Shaping social studies

Sixty-five individuals are tasked with reviewing and rewriting the curriculum. At least one name on the list has drawn fire in the past for controversial statements: David Barton, the founder of WallBuilders, a group that bills itself as “an organization dedicated to presenting America’s forgotten history and heroes, with an emphasis on the moral, religious and constitutional foundation on which America was built — a foundation which, in recent years, has been seriously attacked and undermined.”

Most of those comprising the curriculum review committee are school teachers and principals, however, and some within the group said the final curriculum will be consensus-based.

About the process
By law, curriculum for school subjects are to be reviewed every six years, although the way the state conducted the reviews and editing has mostly stayed the same. This year’s social studies review committee is the largest for any subject in the past, and is looking at a unique way to determine revisions, said Kelly Curtright, director for social studies at the state Department of Education.

The committee is looking at a running storyline through history and other classes, such as geology and civics, Curtright said. For instance, American history classes in fifth grade, eighth grade and high school would have a common thread of foundations, formations and transformations of the American system, he said.

“Most of the time you have other states, the committees get together and they say, ‘We want this in; we want that in. We don’t want that in; we don’t want that in,’” Curtright said. “We have something that brings rhyme and reason, it brings coherency to it, and it drives home and pulls our kids toward that goal of being a literate citizen.”

right, Kelly
Curtright, director for social studies at the state Department of
Education, talks with Brenda Chapman, social studies curriculum
facilitator for Putnam City Public Schools.

Teaching social studies often gets left behind as schools try to do better in other areas such as reading and math, said committee member Brenda Chapman, social studies curriculum facilitator for Putnam City Public Schools.

“Social studies — and to some extent, science — gets pushed behind, which is why (state Superintendent Janet) Barresi’s citizenship part of her (C3 plan: college, career and citizenship-readiness initiative) is important,” Chapman said. “We’re almost creating a generation of civic amnesiacs, and that’s dangerous. For a democracy to be healthy, we need people to be able to take in information, listen to points of view, and reach a conclusion based on their evidence and their own background.”

Chapman said part of the process is determining what truly had an effect on history, what is a side story, and keeping the story line throughout.

The committee had several meetings as of November, and its next meeting is scheduled for December. After the com mittee finishes its work, recommendations go to the state Board of Education for review and passage. If passed by the board, it will go to the Legislature for review and passage, and then to Gov. Mary Fallin for approval, Curtright said.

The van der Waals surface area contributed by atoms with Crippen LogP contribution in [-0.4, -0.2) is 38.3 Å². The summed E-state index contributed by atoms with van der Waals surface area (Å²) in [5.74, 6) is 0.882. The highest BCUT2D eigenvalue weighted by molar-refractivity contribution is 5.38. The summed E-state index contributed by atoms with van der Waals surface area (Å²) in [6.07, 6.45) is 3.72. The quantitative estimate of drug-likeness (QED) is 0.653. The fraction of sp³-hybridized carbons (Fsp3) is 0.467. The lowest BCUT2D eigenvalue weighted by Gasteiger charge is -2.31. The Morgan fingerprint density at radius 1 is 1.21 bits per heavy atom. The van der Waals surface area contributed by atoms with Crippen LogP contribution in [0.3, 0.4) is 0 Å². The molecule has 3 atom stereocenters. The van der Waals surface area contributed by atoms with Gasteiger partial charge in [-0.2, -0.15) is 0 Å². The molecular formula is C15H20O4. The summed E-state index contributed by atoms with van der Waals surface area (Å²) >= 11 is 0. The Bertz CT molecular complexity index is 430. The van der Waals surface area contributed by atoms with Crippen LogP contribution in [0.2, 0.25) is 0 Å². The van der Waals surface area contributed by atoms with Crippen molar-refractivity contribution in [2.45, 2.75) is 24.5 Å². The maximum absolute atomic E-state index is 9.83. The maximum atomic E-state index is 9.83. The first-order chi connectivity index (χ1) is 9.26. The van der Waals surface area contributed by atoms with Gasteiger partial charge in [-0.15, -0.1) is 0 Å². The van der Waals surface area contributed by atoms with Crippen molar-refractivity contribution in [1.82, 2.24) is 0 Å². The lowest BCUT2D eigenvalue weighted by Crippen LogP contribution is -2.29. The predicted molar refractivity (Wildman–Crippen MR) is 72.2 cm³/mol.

The committee has 65 members, 37 of which are classroom teachers, 12 are district curriculum specialists, and the remainder includes principals, superintendents, museum professionals, American Indian tribal members and some private individuals, Curtright said. The committee members come from every corner of the state and school districts of all sizes.

If passed, the curriculum would begin showing up in textbooks around 2013, Curtright said.

Barton’s background
At press time, Barton had not returned calls seeking comment for this story, and he did not attend the committee’s most recent meeting on Nov. 9, although he has attended previous meetings.

Barton is often cited and promoted by high-profile conservative personalities such as Glenn Beck and Mike Huckabee. He has stated that separation of church and state is “a myth,” sits on the board of directors for the Providence Foundation, an organization with the mission to “train and network leaders to transform their culture for Christ.”

Barton, who served as vice chair of the Texas Republican Party, has been characterized in the past as a “biased amateur who cherry-picks quotes from history and the Bible,” according to one 2011 New York Times profile. He also was involved in the Texas school curriculum controversy in 2010, where he and others worked to purge important civil rights leaders such as César Chávez and Thurgood Marshall, as well as downplay the role of Martin Luther King Jr.

“Only majorities can expand political rights in America’s constitutional society,” Barton has reportedly said.

Department of Education spokesman Damon Gardenhire said Barresi reached out to educators and others to be part of the committee, and to Barton because of her respect for him.

“Barresi asked David Barton to participate because he has been dedicated to the pursuit of history and the lessons we can learn from it. The many participants in the 65-member committee offer a range of backgrounds to round out their work,” he said.

Chapman said all points of view were being considered, and decisions were being made on a consensus basis.

“It’s good to have all perspectives because then you get a more balanced view. If you only have people from one side of the table, you’re going to get an unbalanced curriculum,” Chapman said.

Clifton Adcock

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